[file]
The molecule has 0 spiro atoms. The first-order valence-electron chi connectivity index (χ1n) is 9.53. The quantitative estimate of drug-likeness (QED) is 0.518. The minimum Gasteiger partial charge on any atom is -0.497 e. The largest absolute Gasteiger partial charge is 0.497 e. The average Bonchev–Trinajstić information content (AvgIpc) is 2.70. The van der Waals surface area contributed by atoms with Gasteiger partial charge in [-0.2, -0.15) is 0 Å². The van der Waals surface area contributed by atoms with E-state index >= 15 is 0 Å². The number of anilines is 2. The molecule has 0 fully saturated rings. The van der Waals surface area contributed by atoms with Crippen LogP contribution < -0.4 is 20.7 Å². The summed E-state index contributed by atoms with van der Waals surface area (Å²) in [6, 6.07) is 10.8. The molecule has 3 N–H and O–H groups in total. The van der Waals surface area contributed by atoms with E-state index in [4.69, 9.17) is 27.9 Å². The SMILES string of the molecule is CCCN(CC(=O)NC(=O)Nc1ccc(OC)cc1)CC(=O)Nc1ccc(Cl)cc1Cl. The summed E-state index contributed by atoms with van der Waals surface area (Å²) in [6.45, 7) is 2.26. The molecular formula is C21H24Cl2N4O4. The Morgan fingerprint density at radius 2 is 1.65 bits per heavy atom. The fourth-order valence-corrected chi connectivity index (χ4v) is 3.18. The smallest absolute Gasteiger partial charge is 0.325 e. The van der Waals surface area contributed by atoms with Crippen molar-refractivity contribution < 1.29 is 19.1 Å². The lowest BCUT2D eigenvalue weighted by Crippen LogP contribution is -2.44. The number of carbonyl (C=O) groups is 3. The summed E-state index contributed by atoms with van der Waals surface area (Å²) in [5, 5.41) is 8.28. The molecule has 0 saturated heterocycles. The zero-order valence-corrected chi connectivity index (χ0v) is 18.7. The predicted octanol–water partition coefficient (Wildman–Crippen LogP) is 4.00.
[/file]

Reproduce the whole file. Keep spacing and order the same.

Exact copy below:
The molecule has 0 spiro atoms. The first-order valence-electron chi connectivity index (χ1n) is 9.53. The quantitative estimate of drug-likeness (QED) is 0.518. The minimum Gasteiger partial charge on any atom is -0.497 e. The largest absolute Gasteiger partial charge is 0.497 e. The average Bonchev–Trinajstić information content (AvgIpc) is 2.70. The van der Waals surface area contributed by atoms with Gasteiger partial charge in [-0.2, -0.15) is 0 Å². The van der Waals surface area contributed by atoms with E-state index >= 15 is 0 Å². The number of anilines is 2. The molecule has 0 fully saturated rings. The van der Waals surface area contributed by atoms with Crippen LogP contribution < -0.4 is 20.7 Å². The summed E-state index contributed by atoms with van der Waals surface area (Å²) in [6, 6.07) is 10.8. The molecule has 3 N–H and O–H groups in total. The van der Waals surface area contributed by atoms with E-state index in [4.69, 9.17) is 27.9 Å². The SMILES string of the molecule is CCCN(CC(=O)NC(=O)Nc1ccc(OC)cc1)CC(=O)Nc1ccc(Cl)cc1Cl. The summed E-state index contributed by atoms with van der Waals surface area (Å²) in [6.45, 7) is 2.26. The molecular formula is C21H24Cl2N4O4. The Morgan fingerprint density at radius 2 is 1.65 bits per heavy atom. The fourth-order valence-corrected chi connectivity index (χ4v) is 3.18. The smallest absolute Gasteiger partial charge is 0.325 e. The van der Waals surface area contributed by atoms with Crippen molar-refractivity contribution < 1.29 is 19.1 Å². The lowest BCUT2D eigenvalue weighted by Crippen LogP contribution is -2.44. The number of carbonyl (C=O) groups is 3. The summed E-state index contributed by atoms with van der Waals surface area (Å²) in [5, 5.41) is 8.28. The molecule has 0 saturated heterocycles. The zero-order valence-corrected chi connectivity index (χ0v) is 18.7. The predicted octanol–water partition coefficient (Wildman–Crippen LogP) is 4.00.